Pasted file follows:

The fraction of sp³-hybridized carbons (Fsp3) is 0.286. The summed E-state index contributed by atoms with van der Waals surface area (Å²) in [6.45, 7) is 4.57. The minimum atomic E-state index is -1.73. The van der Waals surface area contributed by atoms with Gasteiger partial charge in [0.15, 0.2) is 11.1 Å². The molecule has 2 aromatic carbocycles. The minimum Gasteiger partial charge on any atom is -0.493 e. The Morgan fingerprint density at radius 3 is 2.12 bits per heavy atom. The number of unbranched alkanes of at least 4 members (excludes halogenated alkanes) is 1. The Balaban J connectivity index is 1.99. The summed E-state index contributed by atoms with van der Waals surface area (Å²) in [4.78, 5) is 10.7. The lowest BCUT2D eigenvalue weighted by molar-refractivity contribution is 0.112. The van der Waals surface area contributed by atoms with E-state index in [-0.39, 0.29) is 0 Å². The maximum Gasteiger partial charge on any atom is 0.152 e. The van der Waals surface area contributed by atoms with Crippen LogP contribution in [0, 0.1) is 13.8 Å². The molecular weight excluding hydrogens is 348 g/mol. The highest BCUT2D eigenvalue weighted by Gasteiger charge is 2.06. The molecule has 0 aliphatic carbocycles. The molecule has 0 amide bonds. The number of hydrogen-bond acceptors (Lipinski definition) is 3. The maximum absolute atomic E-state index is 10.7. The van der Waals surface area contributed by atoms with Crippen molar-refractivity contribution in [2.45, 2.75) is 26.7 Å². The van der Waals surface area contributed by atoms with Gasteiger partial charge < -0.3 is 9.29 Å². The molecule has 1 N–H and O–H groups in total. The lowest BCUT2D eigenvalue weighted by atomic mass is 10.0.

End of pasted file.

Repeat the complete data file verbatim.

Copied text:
The fraction of sp³-hybridized carbons (Fsp3) is 0.286. The summed E-state index contributed by atoms with van der Waals surface area (Å²) in [6.45, 7) is 4.57. The minimum atomic E-state index is -1.73. The van der Waals surface area contributed by atoms with Gasteiger partial charge in [0.15, 0.2) is 11.1 Å². The molecule has 2 aromatic carbocycles. The minimum Gasteiger partial charge on any atom is -0.493 e. The Morgan fingerprint density at radius 3 is 2.12 bits per heavy atom. The number of unbranched alkanes of at least 4 members (excludes halogenated alkanes) is 1. The Balaban J connectivity index is 1.99. The summed E-state index contributed by atoms with van der Waals surface area (Å²) in [4.78, 5) is 10.7. The lowest BCUT2D eigenvalue weighted by molar-refractivity contribution is 0.112. The van der Waals surface area contributed by atoms with E-state index in [-0.39, 0.29) is 0 Å². The maximum Gasteiger partial charge on any atom is 0.152 e. The van der Waals surface area contributed by atoms with Crippen LogP contribution in [0, 0.1) is 13.8 Å². The molecular weight excluding hydrogens is 348 g/mol. The highest BCUT2D eigenvalue weighted by Gasteiger charge is 2.06. The molecule has 0 aliphatic carbocycles. The molecule has 0 amide bonds. The number of hydrogen-bond acceptors (Lipinski definition) is 3. The maximum absolute atomic E-state index is 10.7. The van der Waals surface area contributed by atoms with Crippen molar-refractivity contribution in [2.45, 2.75) is 26.7 Å². The van der Waals surface area contributed by atoms with Gasteiger partial charge < -0.3 is 9.29 Å². The molecule has 1 N–H and O–H groups in total. The lowest BCUT2D eigenvalue weighted by atomic mass is 10.0.